Jefferson's ethnocentrism stemmed from three European American cultural stereotypes. First, European American men did the farming ("man behind the plow), and did not appreciate that Native American gender division of labor was just . But difference was perceived as being negative. When European American men visited Indian villages, they saw the women working hard in their fields, while Indian men lounged around. European American men rarely saw Indian men work, except at treaty councils (and many European men saw hunting as a leisure sport rather than a mode of subsistence). European American men like Jefferson concluded (incorrectly) that Indian women were drudges or slaves to the men. But in reality, Native women had much greater economic and political clout than European American women, who were for the most part confined to the private "domestic sphere."

Jefferson was also imprisoned by a rigid Enlightenment-era construct known as "stages of civilization," which conveniently relegated Native Americans to the barbarous lowest stage. To Jefferson's credit he believed Native peoples could rise to the higher levels (unlike his views of African Americas as being inherently inferior), but mislabeled them as barbarous nomadic hunters (when they were settled horticulturalists exhibiting high-levels of culture). THus Native peoples had inferior rights to use and occupy land, while superior European of European-derived sovereigns had superior title to land in North American based upon a contrived "doctrine of discovery." From that, the U.S. embarked on its continental "empire of liberty" (as Jefferson called it) or "manifest destiny."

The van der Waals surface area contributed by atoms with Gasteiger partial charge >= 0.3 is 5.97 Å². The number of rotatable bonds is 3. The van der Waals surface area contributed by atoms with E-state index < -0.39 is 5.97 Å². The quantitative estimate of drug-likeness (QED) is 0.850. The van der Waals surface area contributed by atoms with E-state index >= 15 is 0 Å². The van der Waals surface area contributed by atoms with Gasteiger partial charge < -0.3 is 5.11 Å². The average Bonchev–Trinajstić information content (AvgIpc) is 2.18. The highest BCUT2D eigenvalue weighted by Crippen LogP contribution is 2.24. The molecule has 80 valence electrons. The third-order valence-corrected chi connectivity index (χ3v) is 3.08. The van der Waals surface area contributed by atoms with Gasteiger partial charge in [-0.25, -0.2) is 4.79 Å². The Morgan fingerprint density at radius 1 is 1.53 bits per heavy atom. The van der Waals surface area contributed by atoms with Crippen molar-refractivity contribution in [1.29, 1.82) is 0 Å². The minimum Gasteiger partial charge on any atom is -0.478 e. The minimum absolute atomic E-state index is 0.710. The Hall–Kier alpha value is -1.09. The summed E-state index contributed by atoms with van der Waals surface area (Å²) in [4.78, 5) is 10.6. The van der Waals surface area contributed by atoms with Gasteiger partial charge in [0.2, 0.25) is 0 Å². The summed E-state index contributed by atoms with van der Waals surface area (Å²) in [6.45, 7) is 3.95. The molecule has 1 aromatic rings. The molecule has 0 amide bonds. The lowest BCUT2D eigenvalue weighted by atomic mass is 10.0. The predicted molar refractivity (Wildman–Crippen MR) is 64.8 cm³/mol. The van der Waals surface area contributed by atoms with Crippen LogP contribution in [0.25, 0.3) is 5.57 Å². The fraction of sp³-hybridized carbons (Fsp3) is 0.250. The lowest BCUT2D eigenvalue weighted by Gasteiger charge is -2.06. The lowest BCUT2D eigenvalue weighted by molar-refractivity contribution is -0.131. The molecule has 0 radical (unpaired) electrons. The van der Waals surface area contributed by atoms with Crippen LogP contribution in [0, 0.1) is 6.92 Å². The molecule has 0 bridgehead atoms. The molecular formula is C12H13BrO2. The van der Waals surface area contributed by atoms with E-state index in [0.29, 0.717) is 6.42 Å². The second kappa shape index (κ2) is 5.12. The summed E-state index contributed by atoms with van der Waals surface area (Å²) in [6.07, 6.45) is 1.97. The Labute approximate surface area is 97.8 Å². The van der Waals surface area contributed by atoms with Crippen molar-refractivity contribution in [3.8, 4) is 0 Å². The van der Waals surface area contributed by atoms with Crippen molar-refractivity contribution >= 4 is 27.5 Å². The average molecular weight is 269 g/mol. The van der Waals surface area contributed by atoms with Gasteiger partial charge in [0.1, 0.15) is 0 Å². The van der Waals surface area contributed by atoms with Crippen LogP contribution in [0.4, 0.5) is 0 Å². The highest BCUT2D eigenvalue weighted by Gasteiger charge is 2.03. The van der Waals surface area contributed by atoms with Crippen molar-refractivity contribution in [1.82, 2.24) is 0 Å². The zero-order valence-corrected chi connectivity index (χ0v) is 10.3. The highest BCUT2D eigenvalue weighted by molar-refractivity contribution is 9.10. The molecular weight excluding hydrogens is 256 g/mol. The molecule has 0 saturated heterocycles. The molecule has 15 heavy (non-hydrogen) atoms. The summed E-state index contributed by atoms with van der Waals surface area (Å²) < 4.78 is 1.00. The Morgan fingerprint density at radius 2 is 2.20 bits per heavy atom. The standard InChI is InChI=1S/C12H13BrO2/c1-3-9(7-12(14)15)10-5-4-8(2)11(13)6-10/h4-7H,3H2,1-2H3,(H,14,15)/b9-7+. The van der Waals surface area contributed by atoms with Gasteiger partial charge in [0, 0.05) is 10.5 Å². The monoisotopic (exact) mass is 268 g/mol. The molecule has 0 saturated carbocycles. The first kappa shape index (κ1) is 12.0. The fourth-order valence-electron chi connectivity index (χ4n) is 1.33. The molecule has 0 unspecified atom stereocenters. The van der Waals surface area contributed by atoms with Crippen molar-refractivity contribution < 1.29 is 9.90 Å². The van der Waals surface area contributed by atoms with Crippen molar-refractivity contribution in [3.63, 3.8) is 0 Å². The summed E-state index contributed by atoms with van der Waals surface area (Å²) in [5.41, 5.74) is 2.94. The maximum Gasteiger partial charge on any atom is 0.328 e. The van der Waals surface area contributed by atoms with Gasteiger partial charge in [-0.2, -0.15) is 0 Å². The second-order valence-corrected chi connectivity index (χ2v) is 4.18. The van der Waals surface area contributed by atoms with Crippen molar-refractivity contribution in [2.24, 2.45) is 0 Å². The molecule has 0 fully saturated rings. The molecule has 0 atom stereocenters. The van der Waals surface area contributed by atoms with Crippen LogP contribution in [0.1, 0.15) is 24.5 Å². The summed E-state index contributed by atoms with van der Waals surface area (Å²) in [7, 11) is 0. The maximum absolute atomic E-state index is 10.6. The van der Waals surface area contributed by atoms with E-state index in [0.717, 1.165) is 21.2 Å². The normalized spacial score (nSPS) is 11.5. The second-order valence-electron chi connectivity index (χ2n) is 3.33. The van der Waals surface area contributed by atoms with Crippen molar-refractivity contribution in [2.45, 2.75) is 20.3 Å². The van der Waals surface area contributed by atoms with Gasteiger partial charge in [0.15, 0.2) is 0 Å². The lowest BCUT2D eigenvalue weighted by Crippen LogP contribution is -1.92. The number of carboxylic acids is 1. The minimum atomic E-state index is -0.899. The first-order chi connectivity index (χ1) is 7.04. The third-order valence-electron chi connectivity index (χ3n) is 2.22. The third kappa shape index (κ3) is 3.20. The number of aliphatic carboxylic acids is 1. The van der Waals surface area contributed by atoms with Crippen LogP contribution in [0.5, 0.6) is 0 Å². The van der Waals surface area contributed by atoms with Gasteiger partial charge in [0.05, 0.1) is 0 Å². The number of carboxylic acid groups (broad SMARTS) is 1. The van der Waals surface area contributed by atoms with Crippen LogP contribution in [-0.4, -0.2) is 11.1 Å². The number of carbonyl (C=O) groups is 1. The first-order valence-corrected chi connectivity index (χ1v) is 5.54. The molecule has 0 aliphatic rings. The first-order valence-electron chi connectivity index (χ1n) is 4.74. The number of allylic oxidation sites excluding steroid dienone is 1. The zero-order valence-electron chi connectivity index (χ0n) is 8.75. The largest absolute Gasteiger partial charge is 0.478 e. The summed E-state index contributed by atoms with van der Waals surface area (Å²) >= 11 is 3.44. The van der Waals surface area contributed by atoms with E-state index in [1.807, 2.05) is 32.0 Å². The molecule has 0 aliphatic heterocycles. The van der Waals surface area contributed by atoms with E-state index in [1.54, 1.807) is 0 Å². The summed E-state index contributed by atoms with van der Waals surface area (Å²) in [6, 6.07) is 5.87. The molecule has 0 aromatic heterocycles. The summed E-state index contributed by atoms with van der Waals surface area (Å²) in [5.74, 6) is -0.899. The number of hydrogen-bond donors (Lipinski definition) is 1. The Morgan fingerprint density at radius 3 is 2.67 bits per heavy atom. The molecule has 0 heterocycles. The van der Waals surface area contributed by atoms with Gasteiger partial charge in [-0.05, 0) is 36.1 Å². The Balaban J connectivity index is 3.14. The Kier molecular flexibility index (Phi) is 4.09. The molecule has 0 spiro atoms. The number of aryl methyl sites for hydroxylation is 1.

I am still a great admirer of Jefferson, but not when it comes to his ethnocentrism towards Native Americans. He was imprisoned by his own culture's standards and values.

Anonymous said...

i think its a really which meant that children followed the lineage or descent of their mother's , not their father's.